The first HUB link I cited and you chose IS the correct way to connect your three ThermalTake Riing fans (4-pin type) to a single mobo CHA_FAN header, and that one must be configured to use the newer PWM Mode.
Hi, i have just got another 120mm fan so now i have a total of 3 x 120mm fan (3 pin) and 3 x 120mm (4 pin) so now i should just need to buy 2 x of this

https://www.newegg.com/black-en-labs-11-15-cable-splitters/p/1W7-004Z-00039?Description=fan Hub&cm_re=fan_Hub-_-9SIACJF5497318-_-Product
 
Not quite right yet. Jaradjgne and I disagree a bit on the way to use the labels. I prefer to classify according to electrical function, and not on appearance. The items that karadjgne calls a "powered splitter" is really a HUB, in my opinion. And that is exactly what you have linked to above. If you look at it closely, it has one female connector that plugs into a mobo fan header, one male 4-pin Molex that plugs into a Molex power output from the PSU, and three male fan output connectors. The electrical connections work this way.
1. The cable to the mobo header connects to Ground (Pin #1), Speed signal return (Pin #3) for only ONE of its outputs as it should do, and to the PWM signal source on Pin #4. The cable to the Molex from the PSU provides both a fixed +12 VDC power supply and Ground. At each of the three outputs for fans, the fan receives the Ground and PWM signals from the mobo header (Ground also from the Molex connector) and the fixed +12 VDC power supply from the PSU. The fans draw NO power from the mobo header; all their power is from the PSU. ONE of the fan output connectors also sends back to the mobo header the speed signal from its fan. This makes ALL of the outputs from the device just like the output from a mobo header that uses only the new PWM Mode of speed control. That is, the motor receives Ground, +12 VDC (fixed), and PWM signals. The motor MUST have its own special chip inside that uses the PWM signal to modify current flow from the +12 VDC supply through the windings to adjust fan speed. That is, the fan used here MUST be of the new 4-pin PWM type. NO 3-pin fan can have its speed controlled in this way, so you can NOT use this device with any 3-pin fan.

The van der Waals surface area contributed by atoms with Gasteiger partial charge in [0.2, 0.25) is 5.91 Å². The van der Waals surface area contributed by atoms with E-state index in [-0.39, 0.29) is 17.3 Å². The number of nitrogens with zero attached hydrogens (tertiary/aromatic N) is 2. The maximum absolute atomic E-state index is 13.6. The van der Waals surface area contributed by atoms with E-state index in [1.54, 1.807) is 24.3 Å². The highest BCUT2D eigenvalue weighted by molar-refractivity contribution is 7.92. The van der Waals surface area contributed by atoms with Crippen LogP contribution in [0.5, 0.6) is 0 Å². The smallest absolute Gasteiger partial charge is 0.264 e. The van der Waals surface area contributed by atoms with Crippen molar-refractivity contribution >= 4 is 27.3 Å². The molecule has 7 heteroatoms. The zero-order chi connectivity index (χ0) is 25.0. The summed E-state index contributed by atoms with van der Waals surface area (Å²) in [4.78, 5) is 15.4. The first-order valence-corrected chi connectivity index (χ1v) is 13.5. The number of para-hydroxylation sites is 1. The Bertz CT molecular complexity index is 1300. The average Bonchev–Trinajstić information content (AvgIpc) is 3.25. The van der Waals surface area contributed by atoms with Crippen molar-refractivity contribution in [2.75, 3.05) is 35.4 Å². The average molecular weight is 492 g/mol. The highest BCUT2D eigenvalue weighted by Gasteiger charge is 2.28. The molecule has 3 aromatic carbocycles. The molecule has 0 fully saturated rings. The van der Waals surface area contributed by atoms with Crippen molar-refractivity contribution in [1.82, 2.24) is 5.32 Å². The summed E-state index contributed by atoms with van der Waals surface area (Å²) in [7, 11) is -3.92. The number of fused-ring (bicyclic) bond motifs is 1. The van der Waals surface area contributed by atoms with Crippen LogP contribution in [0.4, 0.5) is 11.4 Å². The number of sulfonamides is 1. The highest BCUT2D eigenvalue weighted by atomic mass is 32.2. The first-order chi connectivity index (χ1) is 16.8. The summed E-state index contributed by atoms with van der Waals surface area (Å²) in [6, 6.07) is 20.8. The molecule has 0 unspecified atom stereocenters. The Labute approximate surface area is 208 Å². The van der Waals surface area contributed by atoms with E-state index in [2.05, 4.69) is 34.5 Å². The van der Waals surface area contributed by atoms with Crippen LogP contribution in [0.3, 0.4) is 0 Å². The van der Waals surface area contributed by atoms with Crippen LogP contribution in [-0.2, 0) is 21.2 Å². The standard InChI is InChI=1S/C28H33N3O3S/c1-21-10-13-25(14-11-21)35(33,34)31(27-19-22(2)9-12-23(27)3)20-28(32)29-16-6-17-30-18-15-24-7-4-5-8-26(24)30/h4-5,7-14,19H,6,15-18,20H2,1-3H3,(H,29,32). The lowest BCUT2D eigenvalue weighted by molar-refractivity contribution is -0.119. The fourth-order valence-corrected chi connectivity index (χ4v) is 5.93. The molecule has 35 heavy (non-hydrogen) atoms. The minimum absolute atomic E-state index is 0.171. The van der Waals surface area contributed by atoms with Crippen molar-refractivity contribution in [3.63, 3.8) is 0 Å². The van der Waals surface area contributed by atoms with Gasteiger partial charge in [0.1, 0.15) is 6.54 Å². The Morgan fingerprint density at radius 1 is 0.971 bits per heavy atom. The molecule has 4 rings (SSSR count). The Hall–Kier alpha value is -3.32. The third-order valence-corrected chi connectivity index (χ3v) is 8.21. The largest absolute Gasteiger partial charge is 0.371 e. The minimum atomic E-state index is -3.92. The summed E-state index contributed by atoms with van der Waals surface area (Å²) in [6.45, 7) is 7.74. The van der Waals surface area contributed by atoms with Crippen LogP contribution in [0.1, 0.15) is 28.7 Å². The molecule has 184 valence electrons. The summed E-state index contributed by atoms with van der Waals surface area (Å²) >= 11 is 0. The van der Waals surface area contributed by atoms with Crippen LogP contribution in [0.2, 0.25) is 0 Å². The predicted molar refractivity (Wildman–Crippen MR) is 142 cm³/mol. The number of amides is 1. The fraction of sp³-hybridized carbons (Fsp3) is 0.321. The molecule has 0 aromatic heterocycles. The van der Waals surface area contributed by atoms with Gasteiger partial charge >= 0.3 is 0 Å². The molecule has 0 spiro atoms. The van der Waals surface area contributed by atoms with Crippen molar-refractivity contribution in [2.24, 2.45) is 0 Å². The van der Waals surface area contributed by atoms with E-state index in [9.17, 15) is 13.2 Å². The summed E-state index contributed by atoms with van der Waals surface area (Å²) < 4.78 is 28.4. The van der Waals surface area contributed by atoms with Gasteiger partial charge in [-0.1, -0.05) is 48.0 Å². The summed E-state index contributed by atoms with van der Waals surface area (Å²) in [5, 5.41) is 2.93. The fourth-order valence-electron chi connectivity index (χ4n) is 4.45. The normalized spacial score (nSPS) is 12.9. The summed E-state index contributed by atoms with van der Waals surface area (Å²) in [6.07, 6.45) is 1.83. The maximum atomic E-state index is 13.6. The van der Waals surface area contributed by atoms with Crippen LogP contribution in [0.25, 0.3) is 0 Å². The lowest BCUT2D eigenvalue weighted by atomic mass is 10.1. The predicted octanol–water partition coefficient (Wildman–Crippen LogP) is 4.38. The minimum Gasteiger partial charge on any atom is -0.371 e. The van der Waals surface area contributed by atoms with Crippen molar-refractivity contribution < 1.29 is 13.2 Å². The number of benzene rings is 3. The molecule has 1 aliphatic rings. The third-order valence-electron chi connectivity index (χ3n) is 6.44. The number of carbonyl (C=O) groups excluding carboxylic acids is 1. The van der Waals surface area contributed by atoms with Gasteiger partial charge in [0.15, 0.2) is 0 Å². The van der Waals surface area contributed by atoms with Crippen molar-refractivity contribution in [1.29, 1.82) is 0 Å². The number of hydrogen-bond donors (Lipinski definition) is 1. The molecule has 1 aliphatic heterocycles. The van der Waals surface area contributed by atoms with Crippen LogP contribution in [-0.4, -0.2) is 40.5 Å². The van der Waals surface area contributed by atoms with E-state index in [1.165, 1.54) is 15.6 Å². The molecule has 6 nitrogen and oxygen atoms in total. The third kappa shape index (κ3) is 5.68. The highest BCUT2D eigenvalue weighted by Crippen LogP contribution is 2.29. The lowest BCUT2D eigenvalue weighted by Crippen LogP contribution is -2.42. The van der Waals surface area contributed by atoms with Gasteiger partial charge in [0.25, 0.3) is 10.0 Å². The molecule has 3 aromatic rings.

OP, this device IS what you need for use with your group of 4-pin fans, and I call it a HUB. BUT for your group of THREE-pin fans you must get a SPLITTER that does NOT have any connection to a PSU output for power. A SPLITTER depends solely on the power on Pin #2 of the mobo header. As long as that header is configured to use the older DC Mode for control, that power supply line will provide a VARYING voltage (not a fixed +12 VDC) to control the fan motor speed.
 
Reactions: puria101
Jul 28, 2019
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Not quite right yet. Jaradjgne and I disagree a bit on the way to use the labels. I prefer to classify according to electrical function, and not on appearance. The items that karadjgne calls a "powered splitter" is really a HUB, in my opinion. And that is exactly what you have linked to above. If you look at it closely, it has one female connector that plugs into a mobo fan header, one male 4-pin Molex that plugs into a Molex power output from the PSU, and three male fan output connectors. The electrical connections work this way.
1. The cable to the mobo header connects to Ground (Pin #1), Speed signal return (Pin #3) for only ONE of its outputs as it should do, and to the PWM signal source on Pin #4. The cable to the Molex from the PSU provides both a fixed +12 VDC power supply and Ground. At each of the three outputs for fans, the fan receives the Ground and PWM signals from the mobo header (Ground also from the Molex connector) and the fixed +12 VDC power supply from the PSU. The fans draw NO power from the mobo header; all their power is from the PSU. ONE of the fan output connectors also sends back to the mobo header the speed signal from its fan. This makes ALL of the outputs from the device just like the output from a mobo header that uses only the new PWM Mode of speed control. That is, the motor receives Ground, +12 VDC (fixed), and PWM signals. The motor MUST have its own special chip inside that uses the PWM signal to modify current flow from the +12 VDC supply through the windings to adjust fan speed. That is, the fan used here MUST be of the new 4-pin PWM type. NO 3-pin fan can have its speed controlled in this way, so you can NOT use this device with any 3-pin fan.

OP, this device IS what you need for use with your group of 4-pin fans, and I call it a HUB. BUT for your group of THREE-pin fans you must get a SPLITTER that does NOT have any connection to a PSU output for power. A SPLITTER depends solely on the power on Pin #2 of the mobo header. As long as that header is configured to use the older DC Mode for control, that power supply line will provide a VARYING voltage (not a fixed +12 VDC) to control the fan motor speed.
Thank you alot i think i may have got it right